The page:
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Christian school, Florida athletic association to explore mediation in prayer dispute

Lawsuit remanded back to District Court might first go to mediation

The two sides in a 2016 lawsuit over school prayer will next consider mediation to decide whether religious schools can broadcast prayers over loudspeaker systems during football games or other athletic contests.

The case arose after the Florida High School Athletic Association refused to allow prayers to be broadcast over a loudspeaker system during the Division 2A state championship football game in Orlando in December 2015.  The two schools in the game both were Christian schools and both had asked permission to broadcast pre-game prayers in the Citrus Bowl, as each typically did before their home games.

The FHSAA, which is statutorily recognized by the state of Florida as the official governing body for interscholastic athletics in Florida, said no.

One of the schools in that game, Cambridge Christian School of Tampa, sued the association, in September 2016, seeking to overturn the rule. Among other things, the school alleged that its right to freedom of speech was violated, as well as its right to free exercise of religion.

The school lost in U.S. District Court in 2017. There, the court ruled that speech over the loudspeaker was government speech, and therefore that the school enjoyed no expressive freedoms in that medium; and that the school’s free exercise of religion  rights had not been implicated when the FHSAA denied access to the loudspeaker because the teams were still allowed to pray together at the center of the football field, albeit without the aid of a loudspeaker system.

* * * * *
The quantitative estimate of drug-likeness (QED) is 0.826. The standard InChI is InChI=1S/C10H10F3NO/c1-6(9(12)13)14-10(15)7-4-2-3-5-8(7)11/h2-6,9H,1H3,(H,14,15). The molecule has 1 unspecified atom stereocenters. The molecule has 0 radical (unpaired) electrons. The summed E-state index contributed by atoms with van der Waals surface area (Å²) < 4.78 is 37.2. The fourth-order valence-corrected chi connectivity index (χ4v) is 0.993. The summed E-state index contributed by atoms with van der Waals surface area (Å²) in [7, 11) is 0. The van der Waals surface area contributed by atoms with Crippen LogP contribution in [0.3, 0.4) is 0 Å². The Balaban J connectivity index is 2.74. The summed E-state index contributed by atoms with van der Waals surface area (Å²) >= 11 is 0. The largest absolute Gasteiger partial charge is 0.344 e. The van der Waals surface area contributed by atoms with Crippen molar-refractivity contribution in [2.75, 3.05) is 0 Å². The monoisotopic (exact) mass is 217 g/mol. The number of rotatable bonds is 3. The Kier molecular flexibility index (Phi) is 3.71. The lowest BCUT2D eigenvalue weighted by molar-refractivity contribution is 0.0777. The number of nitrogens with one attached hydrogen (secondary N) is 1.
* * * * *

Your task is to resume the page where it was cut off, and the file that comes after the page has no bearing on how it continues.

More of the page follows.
But last month the 11th Circuit Court of Appeals overturned parts of that lower court ruling and remanded the case back for a new trial. In a unanimous opinion, the court ruled that “the district court was too quick to dismiss all of Cambridge Christian’s claims out of hand.”

In a telephone hearing on Monday, U.S. District Judge Charlene Edwards Honeywell of the Middle District of Florida, who ruled in the case in 2017, began setting up for the new District Court trial by giving the two sides 30 days to meet and provide case management reports. That meeting and those status reports are to include exploration of mediation of the case, and a deadline for mediation.

Written By

Scott Powers is an Orlando-based political journalist with 30+ years’ experience, mostly at newspapers such as the Orlando Sentinel and the Columbus Dispatch. He covers local, state and federal politics and space news across much of Central Florida. His career earned numerous journalism awards for stories ranging from the Space Shuttle Columbia disaster to presidential elections to misplaced nuclear waste. He and his wife Connie have three grown children. Besides them, he’s into mystery and suspense books and movies, rock, blues, basketball, baseball, writing unpublished novels, and being amused. Email him at scott@floridapolitics.com.

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